Britain still faces a “challenging period” for financial stability despite resilience seen after the European Union referendum, and rules for banks must remain stay tight, the Bank of England said on Thursday.
Britain’s government is keen to ensure London retains its place as Europe’s leading financial center even after the country leaves the EU, but the BoE said there was no case to loosen bank capital rules.
“Although financial stability has been maintained in the United Kingdom through a period of volatility … the United Kingdom faces a challenging period of uncertainty and adjustment,” the BoE’s Financial Policy Committee said in a quarterly statement.
With UK-regulated banks’ future access to EU markets unclear, Britain’s government is likely to come under pressure from the industry to make London a more attractive location.
The Confederation of British Industry has already called for banks to be removed from the “naughty step”, after a prolonged regulatory crackdown following the financial crisis.
But the BoE said that “irrespective of the particular form of the United Kingdom’s future relationship with the EU”, Britain’s financial system needed “robust prudential standards”.
The FPC said the government’s ‘Help to Buy’ mortgage guarantee scheme had not posed a risk to financial stability during the past year of its operation.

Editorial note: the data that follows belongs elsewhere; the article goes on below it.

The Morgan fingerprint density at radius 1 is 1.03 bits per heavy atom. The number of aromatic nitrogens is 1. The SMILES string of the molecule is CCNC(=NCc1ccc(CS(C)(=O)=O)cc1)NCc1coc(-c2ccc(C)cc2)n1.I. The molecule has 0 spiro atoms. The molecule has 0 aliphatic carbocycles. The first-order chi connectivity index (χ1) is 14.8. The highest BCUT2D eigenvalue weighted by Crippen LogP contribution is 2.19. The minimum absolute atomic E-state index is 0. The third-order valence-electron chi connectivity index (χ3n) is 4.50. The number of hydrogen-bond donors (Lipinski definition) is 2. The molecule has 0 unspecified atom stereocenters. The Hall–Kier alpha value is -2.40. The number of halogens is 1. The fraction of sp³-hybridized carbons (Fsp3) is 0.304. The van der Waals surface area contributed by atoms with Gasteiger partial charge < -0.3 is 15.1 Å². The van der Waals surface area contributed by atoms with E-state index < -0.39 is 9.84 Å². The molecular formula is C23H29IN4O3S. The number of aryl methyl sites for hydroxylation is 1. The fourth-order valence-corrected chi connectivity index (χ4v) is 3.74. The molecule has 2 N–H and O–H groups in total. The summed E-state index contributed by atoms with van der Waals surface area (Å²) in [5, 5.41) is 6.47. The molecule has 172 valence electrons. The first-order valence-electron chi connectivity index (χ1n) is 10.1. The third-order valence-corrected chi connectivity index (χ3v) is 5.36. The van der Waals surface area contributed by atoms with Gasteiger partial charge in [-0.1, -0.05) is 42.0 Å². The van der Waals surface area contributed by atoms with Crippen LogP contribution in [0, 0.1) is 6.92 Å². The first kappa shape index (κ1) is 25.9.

The central bank said use of the scheme had declined significantly, and accounted for just 25 percent of high loan-to-value lending in the first three months of 2016, down from 70 percent in 2014.
The scheme is due to come to an end later this year, and new finance minister Philip Hammond will have to decide whether to extend his predecessor George Osborne’s project. The BoE said it did not expect a big impact on lending if the scheme closed.
The FPC made no new regulatory recommendations, and stood by its decision in July to reverse a move made earlier in the year that could have increased banks’ capital requirements.
The increase recommended in March was linked to an expected upturn in lending, but the central bank now expects economic growth to slow sharply over the coming year.
However, it said it would undertake a regular review of banks’ lending in November “to insure against the risk of a marked loosening in underwriting standards and a significant rise in the number of vulnerable households.”
The BoE will also publish its stress test of banks, which will include looking at how they would cope with the risks created by China’s rapid lending growth.
One area where the BoE said risks had already materialized was in Britain’s commercial real estate sector, where it said transactions were now at the lowest since 2009.
In July and August, several real estate funds blocked withdrawals as investors rushed to take out their money before the value of properties was marked down.
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